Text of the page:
Vogue Diagnoses: Functions of Madness in Twentieth-Century American Literature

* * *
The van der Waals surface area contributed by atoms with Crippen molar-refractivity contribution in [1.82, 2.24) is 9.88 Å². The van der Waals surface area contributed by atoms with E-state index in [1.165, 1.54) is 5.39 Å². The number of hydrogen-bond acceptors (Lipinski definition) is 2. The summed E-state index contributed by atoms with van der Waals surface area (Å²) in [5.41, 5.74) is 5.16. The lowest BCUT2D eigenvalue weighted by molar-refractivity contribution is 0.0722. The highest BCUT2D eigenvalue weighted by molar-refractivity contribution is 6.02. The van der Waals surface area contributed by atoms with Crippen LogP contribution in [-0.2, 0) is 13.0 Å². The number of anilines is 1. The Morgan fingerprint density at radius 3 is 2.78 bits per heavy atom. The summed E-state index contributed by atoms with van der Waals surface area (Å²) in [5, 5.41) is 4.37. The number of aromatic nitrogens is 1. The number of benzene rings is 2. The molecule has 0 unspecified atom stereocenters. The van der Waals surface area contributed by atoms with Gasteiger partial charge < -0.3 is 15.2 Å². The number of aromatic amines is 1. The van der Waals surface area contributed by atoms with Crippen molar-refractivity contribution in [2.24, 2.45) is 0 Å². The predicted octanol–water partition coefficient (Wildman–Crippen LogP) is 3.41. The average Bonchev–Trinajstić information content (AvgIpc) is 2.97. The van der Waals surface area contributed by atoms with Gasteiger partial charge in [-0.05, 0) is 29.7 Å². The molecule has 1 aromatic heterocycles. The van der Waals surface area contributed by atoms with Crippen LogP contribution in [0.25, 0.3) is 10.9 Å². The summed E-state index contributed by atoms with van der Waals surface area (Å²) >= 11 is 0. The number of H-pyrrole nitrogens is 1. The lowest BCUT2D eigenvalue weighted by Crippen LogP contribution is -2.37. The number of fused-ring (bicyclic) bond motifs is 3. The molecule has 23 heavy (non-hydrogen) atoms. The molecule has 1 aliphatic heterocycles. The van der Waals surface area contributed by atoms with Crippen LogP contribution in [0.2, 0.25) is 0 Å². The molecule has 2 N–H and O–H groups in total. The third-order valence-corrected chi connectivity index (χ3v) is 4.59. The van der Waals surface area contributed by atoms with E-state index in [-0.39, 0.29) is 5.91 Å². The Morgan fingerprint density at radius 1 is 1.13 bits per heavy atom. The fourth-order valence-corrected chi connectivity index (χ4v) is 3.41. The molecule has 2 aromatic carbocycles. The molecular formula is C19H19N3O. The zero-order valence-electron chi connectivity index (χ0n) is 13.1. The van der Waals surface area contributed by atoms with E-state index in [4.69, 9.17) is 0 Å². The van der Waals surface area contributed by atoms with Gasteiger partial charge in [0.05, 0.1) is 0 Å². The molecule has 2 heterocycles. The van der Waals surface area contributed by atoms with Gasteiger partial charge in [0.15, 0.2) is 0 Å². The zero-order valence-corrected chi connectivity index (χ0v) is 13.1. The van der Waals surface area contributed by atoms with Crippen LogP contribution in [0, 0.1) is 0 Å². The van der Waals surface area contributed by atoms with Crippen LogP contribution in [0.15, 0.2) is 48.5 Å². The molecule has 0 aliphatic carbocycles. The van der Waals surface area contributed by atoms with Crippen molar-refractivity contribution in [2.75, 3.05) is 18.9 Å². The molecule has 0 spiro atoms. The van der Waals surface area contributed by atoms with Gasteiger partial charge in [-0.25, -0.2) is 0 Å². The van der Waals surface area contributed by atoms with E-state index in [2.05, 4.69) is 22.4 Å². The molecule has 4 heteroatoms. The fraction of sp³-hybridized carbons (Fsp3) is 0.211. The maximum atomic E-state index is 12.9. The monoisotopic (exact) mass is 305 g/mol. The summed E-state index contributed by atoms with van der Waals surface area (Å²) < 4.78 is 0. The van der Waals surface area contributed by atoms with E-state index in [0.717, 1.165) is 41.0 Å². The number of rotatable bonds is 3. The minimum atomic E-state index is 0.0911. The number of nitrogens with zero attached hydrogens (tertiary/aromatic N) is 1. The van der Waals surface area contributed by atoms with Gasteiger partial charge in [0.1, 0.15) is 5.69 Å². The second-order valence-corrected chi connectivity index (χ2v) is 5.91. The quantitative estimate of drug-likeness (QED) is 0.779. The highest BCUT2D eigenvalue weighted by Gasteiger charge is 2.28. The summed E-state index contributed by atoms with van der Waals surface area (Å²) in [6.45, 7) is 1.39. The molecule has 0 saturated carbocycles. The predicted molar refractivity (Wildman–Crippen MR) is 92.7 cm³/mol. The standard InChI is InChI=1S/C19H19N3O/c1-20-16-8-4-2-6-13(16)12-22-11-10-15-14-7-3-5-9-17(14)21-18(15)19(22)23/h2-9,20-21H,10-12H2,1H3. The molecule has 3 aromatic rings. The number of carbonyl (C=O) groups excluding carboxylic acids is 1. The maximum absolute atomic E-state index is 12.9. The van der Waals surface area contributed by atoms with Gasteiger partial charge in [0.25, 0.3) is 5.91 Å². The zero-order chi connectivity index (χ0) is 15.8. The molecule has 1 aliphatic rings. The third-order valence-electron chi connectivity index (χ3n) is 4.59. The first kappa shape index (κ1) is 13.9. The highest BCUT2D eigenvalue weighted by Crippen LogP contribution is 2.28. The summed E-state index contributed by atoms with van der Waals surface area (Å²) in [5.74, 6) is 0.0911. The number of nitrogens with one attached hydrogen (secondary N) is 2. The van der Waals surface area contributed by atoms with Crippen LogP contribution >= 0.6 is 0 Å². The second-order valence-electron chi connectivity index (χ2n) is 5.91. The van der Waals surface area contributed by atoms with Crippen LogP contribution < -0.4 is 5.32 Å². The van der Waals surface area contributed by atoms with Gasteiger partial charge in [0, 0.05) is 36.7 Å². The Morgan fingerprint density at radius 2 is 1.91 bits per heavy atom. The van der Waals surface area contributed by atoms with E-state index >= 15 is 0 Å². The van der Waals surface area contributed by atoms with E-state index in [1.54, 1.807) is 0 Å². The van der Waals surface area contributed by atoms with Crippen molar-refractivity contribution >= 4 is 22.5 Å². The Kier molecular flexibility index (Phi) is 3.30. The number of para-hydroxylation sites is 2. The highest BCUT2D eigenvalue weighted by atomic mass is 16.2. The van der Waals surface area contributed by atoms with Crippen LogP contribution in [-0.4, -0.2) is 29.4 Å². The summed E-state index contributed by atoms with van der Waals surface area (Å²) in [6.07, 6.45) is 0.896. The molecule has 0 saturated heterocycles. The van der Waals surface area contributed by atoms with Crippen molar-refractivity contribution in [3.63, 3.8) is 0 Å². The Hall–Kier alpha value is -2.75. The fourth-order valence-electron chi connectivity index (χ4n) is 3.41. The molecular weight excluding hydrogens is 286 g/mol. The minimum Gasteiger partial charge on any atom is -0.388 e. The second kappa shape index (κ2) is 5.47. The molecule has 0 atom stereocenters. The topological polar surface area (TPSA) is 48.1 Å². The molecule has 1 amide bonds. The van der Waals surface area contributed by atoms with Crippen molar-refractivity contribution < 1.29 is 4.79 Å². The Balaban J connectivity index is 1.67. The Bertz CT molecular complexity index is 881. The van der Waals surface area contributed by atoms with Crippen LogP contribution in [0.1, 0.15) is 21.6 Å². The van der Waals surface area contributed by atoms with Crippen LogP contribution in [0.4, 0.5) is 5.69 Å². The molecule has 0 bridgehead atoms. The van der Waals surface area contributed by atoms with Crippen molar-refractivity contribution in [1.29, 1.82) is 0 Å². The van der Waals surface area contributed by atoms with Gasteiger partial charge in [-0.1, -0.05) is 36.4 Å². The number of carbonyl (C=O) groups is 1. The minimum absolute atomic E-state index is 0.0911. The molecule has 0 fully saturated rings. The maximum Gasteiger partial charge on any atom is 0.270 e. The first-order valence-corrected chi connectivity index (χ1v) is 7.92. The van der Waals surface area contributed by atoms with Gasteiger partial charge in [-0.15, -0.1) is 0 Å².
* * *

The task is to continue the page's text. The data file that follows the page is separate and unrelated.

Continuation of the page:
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Fiction and drama have engaged with madness across the epistemes of the American twentieth century. Given the prominence of the subject of madness, both historically and literarily, we need a unified methodology for analysis and action. As a subfield of disability studies, "mad studies" deals specifically with representations of mental distress rather than physical otherness, examining how "madness" enables writers to convey certain meanings or produce certain stories. In minor characters, these meanings are infused into characters' actantial function within the symbolic model of disability: madness works as a device for plot, psychological depth (of other characters), and thematic resonance. Onstage, these meanings transform as they inhabit the social/political/cultural model of disability rather than the medical or symbolic models. Realistic, expressionistic, and musical theatre across the twentieth century have all found ways to stage not only "madness," but also the social responses and contexts that construct it, while simultaneously giving audiences formal opportunities to sympathize with the so-called mad characters. Mad protagonists follow particular plot patterns prompted by the temporal, existential, or hermeneutic mystery posed by madness. Male madness narratives often engage with the legitimizing etiology of war, freeing them from the temporal mystery - "what caused this to happen?" - and allowing them to address the existential mystery - "what is this like?" - through formal experimentation. Female madness narratives, grappling with a medical discourse that emphasizes endogenous causality for women, retort to such discourse by emphasizing a broader temporal plot. Offering more possible answers to "what caused this to happen" than doctors do, female madness narratives show that subjective experience exists within a social, as well as a biological, framework. Yet, popular as fictions remain, in recent years, the genre of memoir has eclipsed them. Madness memoir engages in a real-world context with the central linguistic challenge of madness. Memoirists' use of metaphor to convey recalcitrant experiences of distress not only engages with existential and hermeneutic mystery (what is it like, and what does it mean), but suggests a way forward for intersubjective understanding that sympathizes without co-opting, allowing for meaningful communication and political action across differences.